Also, if you have recently invested in a nice vehicle, make sure you keep it locked in the garage every time you get home because thieves see nice vehicles as a sign you have lots of high-end valuables in your home. Make sure your car is armed and ready in the event that a thief does try to break in to it. Here's a list of the best car alarms for 2018.
12. You have no dog.
If you don't currently have a furry family member, you may want to get one because dogs are one of the top deterrents for burglars. Finding the right dog to be both your companion and protector isn't hard. Here some preferred dog breeds for homeowners:
- Belgian Malinois
- Cane Corso
- German Shepherd
- Rhodesian Ridgeback
Before you select a dog, make sure to check with your insurance agent about liability guidelines in your homeowner's policy, as certain breeds are prohibited under your coverage. It's also a good idea to check with your city ordinances to see what dogs you're allowed to own on your property.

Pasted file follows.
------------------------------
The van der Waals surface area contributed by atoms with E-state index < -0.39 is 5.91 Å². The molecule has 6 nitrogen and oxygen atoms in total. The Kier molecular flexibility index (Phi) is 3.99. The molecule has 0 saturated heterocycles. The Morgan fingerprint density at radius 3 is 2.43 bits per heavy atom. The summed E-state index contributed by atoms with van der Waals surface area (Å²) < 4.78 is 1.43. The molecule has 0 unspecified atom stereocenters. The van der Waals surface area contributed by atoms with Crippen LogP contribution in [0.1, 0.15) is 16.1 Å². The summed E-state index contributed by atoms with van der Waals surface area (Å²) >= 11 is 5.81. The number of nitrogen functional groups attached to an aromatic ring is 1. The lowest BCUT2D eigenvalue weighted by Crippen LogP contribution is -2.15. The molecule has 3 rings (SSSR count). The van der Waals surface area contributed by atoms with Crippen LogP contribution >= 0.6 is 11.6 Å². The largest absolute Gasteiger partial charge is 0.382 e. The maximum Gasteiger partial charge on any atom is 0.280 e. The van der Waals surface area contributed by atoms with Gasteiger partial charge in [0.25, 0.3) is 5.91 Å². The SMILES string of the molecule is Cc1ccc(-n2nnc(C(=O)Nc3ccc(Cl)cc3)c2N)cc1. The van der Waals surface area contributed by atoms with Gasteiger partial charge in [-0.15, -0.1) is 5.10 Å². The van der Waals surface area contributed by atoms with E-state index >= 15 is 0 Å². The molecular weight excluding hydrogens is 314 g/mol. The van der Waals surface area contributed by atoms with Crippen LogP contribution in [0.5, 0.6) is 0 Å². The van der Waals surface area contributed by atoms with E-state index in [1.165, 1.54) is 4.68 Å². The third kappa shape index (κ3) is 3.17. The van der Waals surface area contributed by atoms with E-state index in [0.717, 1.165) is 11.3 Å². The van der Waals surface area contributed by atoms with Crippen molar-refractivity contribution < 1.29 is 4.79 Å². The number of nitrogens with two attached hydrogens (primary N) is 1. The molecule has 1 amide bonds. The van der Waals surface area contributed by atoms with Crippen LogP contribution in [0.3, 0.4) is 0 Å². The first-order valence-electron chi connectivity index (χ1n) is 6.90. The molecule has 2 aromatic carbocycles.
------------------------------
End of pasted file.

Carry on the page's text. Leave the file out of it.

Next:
13. You don't have a privacy fence.
Privacy fences are not only great for protecting your personal privacy, but for keeping burglars at bay as well. However, if a privacy fence isn't high enough, it can provide thieves with better cover to hide. The key is to install a privacy fence that is at least eight feet tall or more. And if you're thinking barbed wire is your only option, you're wrong. Attach a trellis to the top of your fence to make it harder for intruders to climb over. Because a trellis is flimsy and difficult to grip, it will prove difficult for someone to effectively pull themselves up and over it without causing it to break and fall, creating a noticeable commotion. For added security, place thorny plants like rose bushes, barberry shrubs, and smilax vines along the fence walls.
While there's no way to guarantee your home won't fall victim to a robbery, you can lower your chances of being an easy target by using these tips. And don't forget to always keep an up-to-date inventory of all your personal property so that in the event you do get robbed, you'll be able to aid your insurance company in getting those belongings replaced easier and quicker.